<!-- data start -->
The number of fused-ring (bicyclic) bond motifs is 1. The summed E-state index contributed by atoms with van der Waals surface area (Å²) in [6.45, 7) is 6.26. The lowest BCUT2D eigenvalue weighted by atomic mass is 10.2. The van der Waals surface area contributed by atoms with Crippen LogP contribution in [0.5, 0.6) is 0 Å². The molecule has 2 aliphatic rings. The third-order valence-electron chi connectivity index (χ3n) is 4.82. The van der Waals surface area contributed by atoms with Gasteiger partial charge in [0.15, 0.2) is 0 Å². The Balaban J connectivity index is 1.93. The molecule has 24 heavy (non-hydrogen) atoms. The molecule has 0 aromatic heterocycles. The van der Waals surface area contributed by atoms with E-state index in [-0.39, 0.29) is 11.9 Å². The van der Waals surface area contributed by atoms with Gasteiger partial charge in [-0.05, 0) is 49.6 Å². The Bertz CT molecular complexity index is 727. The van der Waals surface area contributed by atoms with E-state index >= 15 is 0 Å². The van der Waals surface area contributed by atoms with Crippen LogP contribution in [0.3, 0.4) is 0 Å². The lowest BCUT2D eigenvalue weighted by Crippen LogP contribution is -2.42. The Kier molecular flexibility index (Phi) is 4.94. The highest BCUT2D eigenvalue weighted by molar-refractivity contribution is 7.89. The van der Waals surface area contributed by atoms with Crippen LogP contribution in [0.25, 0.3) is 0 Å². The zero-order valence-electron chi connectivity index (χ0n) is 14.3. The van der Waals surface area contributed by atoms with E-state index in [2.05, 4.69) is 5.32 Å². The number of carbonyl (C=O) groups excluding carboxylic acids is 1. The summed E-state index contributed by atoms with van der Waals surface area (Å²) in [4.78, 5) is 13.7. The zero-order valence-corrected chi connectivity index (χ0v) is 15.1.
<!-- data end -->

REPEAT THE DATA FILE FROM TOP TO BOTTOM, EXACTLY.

The number of fused-ring (bicyclic) bond motifs is 1. The summed E-state index contributed by atoms with van der Waals surface area (Å²) in [6.45, 7) is 6.26. The lowest BCUT2D eigenvalue weighted by atomic mass is 10.2. The van der Waals surface area contributed by atoms with Crippen LogP contribution in [0.5, 0.6) is 0 Å². The molecule has 2 aliphatic rings. The third-order valence-electron chi connectivity index (χ3n) is 4.82. The van der Waals surface area contributed by atoms with Gasteiger partial charge in [0.15, 0.2) is 0 Å². The Balaban J connectivity index is 1.93. The molecule has 24 heavy (non-hydrogen) atoms. The molecule has 0 aromatic heterocycles. The van der Waals surface area contributed by atoms with E-state index in [-0.39, 0.29) is 11.9 Å². The van der Waals surface area contributed by atoms with Gasteiger partial charge in [-0.05, 0) is 49.6 Å². The Bertz CT molecular complexity index is 727. The van der Waals surface area contributed by atoms with E-state index >= 15 is 0 Å². The van der Waals surface area contributed by atoms with Crippen LogP contribution in [0.3, 0.4) is 0 Å². The lowest BCUT2D eigenvalue weighted by Crippen LogP contribution is -2.42. The Kier molecular flexibility index (Phi) is 4.94. The highest BCUT2D eigenvalue weighted by molar-refractivity contribution is 7.89. The van der Waals surface area contributed by atoms with Crippen LogP contribution in [0.25, 0.3) is 0 Å². The zero-order valence-electron chi connectivity index (χ0n) is 14.3. The van der Waals surface area contributed by atoms with E-state index in [2.05, 4.69) is 5.32 Å². The number of carbonyl (C=O) groups excluding carboxylic acids is 1. The summed E-state index contributed by atoms with van der Waals surface area (Å²) in [4.78, 5) is 13.7. The zero-order valence-corrected chi connectivity index (χ0v) is 15.1.